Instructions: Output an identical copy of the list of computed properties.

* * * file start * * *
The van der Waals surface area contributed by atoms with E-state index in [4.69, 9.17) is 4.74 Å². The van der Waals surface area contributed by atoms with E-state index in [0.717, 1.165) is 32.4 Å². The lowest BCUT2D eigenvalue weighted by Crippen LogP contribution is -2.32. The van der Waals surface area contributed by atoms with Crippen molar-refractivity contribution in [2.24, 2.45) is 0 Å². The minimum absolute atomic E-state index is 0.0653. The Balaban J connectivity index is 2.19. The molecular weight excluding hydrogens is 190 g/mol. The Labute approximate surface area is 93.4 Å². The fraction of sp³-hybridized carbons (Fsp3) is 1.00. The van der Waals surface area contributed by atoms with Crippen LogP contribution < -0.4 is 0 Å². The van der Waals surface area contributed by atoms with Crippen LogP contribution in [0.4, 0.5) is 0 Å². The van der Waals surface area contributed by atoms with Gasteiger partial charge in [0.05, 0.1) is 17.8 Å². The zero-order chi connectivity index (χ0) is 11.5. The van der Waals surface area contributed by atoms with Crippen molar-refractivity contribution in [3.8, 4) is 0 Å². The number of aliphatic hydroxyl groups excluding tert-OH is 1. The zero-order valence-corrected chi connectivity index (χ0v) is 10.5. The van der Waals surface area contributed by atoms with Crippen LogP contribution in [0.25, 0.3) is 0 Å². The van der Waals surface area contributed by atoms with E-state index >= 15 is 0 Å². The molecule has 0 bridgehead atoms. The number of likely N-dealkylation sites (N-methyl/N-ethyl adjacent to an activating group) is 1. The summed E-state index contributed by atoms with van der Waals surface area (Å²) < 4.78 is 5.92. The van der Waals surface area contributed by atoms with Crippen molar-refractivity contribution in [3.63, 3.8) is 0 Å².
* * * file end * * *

The van der Waals surface area contributed by atoms with E-state index in [4.69, 9.17) is 4.74 Å². The van der Waals surface area contributed by atoms with E-state index in [0.717, 1.165) is 32.4 Å². The lowest BCUT2D eigenvalue weighted by Crippen LogP contribution is -2.32. The van der Waals surface area contributed by atoms with Crippen molar-refractivity contribution in [2.24, 2.45) is 0 Å². The minimum absolute atomic E-state index is 0.0653. The Balaban J connectivity index is 2.19. The molecular weight excluding hydrogens is 190 g/mol. The Labute approximate surface area is 93.4 Å². The fraction of sp³-hybridized carbons (Fsp3) is 1.00. The van der Waals surface area contributed by atoms with Crippen LogP contribution < -0.4 is 0 Å². The van der Waals surface area contributed by atoms with Crippen LogP contribution in [0.4, 0.5) is 0 Å². The van der Waals surface area contributed by atoms with Gasteiger partial charge in [0.05, 0.1) is 17.8 Å². The zero-order chi connectivity index (χ0) is 11.5. The van der Waals surface area contributed by atoms with Crippen molar-refractivity contribution in [3.8, 4) is 0 Å². The number of aliphatic hydroxyl groups excluding tert-OH is 1. The zero-order valence-corrected chi connectivity index (χ0v) is 10.5. The van der Waals surface area contributed by atoms with Crippen LogP contribution in [0.25, 0.3) is 0 Å². The van der Waals surface area contributed by atoms with E-state index >= 15 is 0 Å². The molecule has 0 bridgehead atoms. The number of likely N-dealkylation sites (N-methyl/N-ethyl adjacent to an activating group) is 1. The summed E-state index contributed by atoms with van der Waals surface area (Å²) < 4.78 is 5.92. The van der Waals surface area contributed by atoms with Crippen molar-refractivity contribution in [3.63, 3.8) is 0 Å².